lead to a 50% chance of eviction after five months of court cases then this tenant will decide to engage in
the problem behavior.

Comment by Angela Pretorius on How to Beat Procrastination · 2020-07-06T20:41:19.078Z · LW · GW

In my personal experience, the most common cause of procrastination and lack of willpower is open-ended tasks.

Examples:
At school I would complete any short-answer or multiple choice homework in class or as soon as I got home,
but I would procrastinate over and often fail to complete any homework which involved writing essays, and
the more open-ended the essay question the more I would procrastinate over it. Similarly, if I was asked to
show workings out for my calculations I would refuse to do it, whereas I would usually comply when I was
given equally boring rote copying tasks. This is because there is often more than one way to solve a
problem, and more than one way to lay out such a method on paper, whereas rote copying does not offer any
options to choose from.

In conversation, I respond when I am asked a direct question but when I am asked an open-ended question I
procrastinate over coming up with an answer and there is an awkward silence. If I need to approach and talk
to someone who is not a close friend or family, I can motivate myself to overcome my shyness and do it if I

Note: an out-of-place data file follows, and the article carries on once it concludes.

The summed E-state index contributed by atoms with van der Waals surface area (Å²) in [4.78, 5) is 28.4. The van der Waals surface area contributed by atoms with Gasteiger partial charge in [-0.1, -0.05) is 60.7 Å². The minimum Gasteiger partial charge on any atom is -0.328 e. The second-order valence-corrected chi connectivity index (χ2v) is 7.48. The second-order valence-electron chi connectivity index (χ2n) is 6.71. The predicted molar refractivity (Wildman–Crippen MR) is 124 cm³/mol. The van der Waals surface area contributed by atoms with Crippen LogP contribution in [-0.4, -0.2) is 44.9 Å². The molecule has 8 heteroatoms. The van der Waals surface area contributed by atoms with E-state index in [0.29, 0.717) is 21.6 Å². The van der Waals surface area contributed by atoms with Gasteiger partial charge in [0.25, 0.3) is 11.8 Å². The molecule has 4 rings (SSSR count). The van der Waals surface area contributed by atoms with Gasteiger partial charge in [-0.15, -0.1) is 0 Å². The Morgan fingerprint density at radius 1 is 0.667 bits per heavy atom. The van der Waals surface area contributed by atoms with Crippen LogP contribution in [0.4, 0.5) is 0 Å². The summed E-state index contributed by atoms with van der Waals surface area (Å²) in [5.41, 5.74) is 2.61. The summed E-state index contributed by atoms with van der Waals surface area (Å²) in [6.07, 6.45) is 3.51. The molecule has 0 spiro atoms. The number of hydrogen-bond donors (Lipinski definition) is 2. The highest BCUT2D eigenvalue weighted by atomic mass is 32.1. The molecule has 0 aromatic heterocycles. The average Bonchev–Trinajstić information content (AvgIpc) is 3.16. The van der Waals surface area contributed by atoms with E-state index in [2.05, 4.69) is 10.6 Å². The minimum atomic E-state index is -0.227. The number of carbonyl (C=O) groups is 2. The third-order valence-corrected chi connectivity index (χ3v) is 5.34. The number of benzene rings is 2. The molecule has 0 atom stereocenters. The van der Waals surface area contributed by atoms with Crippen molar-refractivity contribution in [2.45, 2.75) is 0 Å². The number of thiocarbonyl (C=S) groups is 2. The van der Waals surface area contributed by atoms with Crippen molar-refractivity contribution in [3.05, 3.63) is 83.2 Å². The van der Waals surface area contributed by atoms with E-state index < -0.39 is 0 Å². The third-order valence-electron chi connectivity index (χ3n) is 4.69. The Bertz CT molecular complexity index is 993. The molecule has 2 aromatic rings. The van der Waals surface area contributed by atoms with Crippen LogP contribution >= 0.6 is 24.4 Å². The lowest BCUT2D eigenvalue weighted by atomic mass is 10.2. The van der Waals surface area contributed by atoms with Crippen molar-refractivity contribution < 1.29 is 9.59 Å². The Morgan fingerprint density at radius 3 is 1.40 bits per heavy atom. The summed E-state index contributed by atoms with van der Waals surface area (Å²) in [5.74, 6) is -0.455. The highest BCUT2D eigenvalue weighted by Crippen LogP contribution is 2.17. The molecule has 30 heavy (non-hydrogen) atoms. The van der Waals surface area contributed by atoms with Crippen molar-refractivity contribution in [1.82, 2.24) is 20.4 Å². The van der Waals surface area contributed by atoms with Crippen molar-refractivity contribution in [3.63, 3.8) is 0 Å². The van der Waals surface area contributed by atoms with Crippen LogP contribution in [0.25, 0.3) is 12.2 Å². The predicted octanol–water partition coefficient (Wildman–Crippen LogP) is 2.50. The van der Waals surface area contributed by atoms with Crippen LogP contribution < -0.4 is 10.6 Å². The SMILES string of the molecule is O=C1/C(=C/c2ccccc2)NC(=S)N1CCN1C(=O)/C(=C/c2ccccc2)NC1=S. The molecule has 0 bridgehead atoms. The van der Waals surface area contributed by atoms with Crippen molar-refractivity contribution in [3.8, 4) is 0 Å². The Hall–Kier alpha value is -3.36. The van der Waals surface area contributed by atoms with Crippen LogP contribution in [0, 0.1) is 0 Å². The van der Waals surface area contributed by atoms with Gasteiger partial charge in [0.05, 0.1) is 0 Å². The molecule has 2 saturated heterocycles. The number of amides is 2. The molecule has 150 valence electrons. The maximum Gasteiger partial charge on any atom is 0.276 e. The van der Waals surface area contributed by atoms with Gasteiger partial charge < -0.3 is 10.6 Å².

have what I need to say planned out word-for-word beforehand, but if there are many different ways to
phrase what I need to say then I procrastinate over deciding what to say and end up not saying anything.

I find it harder to motivate myself to clean windows than to motivate myself to vacuum. Vacuuming is a more
unpleasant task than cleaning windows - it involves listening to an irritating noise and wearing
uncomfortable heavy duty hearing protection. But when I clean a window, every time I look at it from a
different angle I see more smears. Due to the lack of a definite moment at which the window is clean I will
typically do the vacuuming first while I summon up the willpower for the window cleaning.

As I child, I would refuse to tidy my room when my mum asked me to. Whereas at school, at after-school
clubs and at church services I would always diligently help when I was asked to tidy up. This is because outside the home, there were always unambiguous rules about which tasks had to be done when tidying up.
Whereas at home I was never sure which tidying-up subtasks absolutely had to be done and which subtasks
were optional.